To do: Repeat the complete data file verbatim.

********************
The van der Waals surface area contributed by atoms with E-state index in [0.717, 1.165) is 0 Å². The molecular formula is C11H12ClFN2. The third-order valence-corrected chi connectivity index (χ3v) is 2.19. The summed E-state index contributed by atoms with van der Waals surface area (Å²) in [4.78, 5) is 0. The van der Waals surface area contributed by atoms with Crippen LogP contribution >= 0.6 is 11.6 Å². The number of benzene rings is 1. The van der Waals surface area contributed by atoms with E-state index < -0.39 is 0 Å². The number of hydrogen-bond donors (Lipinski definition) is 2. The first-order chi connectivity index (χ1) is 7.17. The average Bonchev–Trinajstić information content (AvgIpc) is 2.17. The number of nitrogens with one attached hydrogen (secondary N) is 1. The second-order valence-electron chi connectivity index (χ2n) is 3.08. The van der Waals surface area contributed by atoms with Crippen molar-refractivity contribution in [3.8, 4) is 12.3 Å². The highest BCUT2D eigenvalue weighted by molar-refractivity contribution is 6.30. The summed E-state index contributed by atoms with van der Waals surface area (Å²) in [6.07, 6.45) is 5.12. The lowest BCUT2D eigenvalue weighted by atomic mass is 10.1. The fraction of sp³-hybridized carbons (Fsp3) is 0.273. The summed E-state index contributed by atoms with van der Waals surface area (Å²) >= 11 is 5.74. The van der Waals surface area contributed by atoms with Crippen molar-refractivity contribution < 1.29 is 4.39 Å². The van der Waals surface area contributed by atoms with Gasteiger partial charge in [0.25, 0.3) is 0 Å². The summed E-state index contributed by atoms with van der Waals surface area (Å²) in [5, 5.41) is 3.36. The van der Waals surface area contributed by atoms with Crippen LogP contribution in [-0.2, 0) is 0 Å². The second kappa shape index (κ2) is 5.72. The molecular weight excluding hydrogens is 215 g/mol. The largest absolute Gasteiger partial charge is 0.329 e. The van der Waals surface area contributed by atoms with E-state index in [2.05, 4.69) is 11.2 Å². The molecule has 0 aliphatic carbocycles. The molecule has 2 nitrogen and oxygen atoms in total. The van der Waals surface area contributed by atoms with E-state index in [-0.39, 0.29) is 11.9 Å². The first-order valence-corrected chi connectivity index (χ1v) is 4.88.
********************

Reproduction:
The van der Waals surface area contributed by atoms with E-state index in [0.717, 1.165) is 0 Å². The molecular formula is C11H12ClFN2. The third-order valence-corrected chi connectivity index (χ3v) is 2.19. The summed E-state index contributed by atoms with van der Waals surface area (Å²) in [4.78, 5) is 0. The van der Waals surface area contributed by atoms with Crippen LogP contribution >= 0.6 is 11.6 Å². The number of benzene rings is 1. The van der Waals surface area contributed by atoms with E-state index < -0.39 is 0 Å². The number of hydrogen-bond donors (Lipinski definition) is 2. The first-order chi connectivity index (χ1) is 7.17. The average Bonchev–Trinajstić information content (AvgIpc) is 2.17. The number of nitrogens with one attached hydrogen (secondary N) is 1. The second-order valence-electron chi connectivity index (χ2n) is 3.08. The van der Waals surface area contributed by atoms with Crippen molar-refractivity contribution in [3.8, 4) is 12.3 Å². The highest BCUT2D eigenvalue weighted by molar-refractivity contribution is 6.30. The summed E-state index contributed by atoms with van der Waals surface area (Å²) in [6.07, 6.45) is 5.12. The lowest BCUT2D eigenvalue weighted by atomic mass is 10.1. The fraction of sp³-hybridized carbons (Fsp3) is 0.273. The summed E-state index contributed by atoms with van der Waals surface area (Å²) >= 11 is 5.74. The van der Waals surface area contributed by atoms with Crippen molar-refractivity contribution < 1.29 is 4.39 Å². The van der Waals surface area contributed by atoms with Gasteiger partial charge in [0.25, 0.3) is 0 Å². The summed E-state index contributed by atoms with van der Waals surface area (Å²) in [5, 5.41) is 3.36. The van der Waals surface area contributed by atoms with Crippen LogP contribution in [-0.2, 0) is 0 Å². The second kappa shape index (κ2) is 5.72. The molecular weight excluding hydrogens is 215 g/mol. The largest absolute Gasteiger partial charge is 0.329 e. The van der Waals surface area contributed by atoms with E-state index in [2.05, 4.69) is 11.2 Å². The molecule has 0 aliphatic carbocycles. The molecule has 2 nitrogen and oxygen atoms in total. The van der Waals surface area contributed by atoms with E-state index in [-0.39, 0.29) is 11.9 Å². The first-order valence-corrected chi connectivity index (χ1v) is 4.88.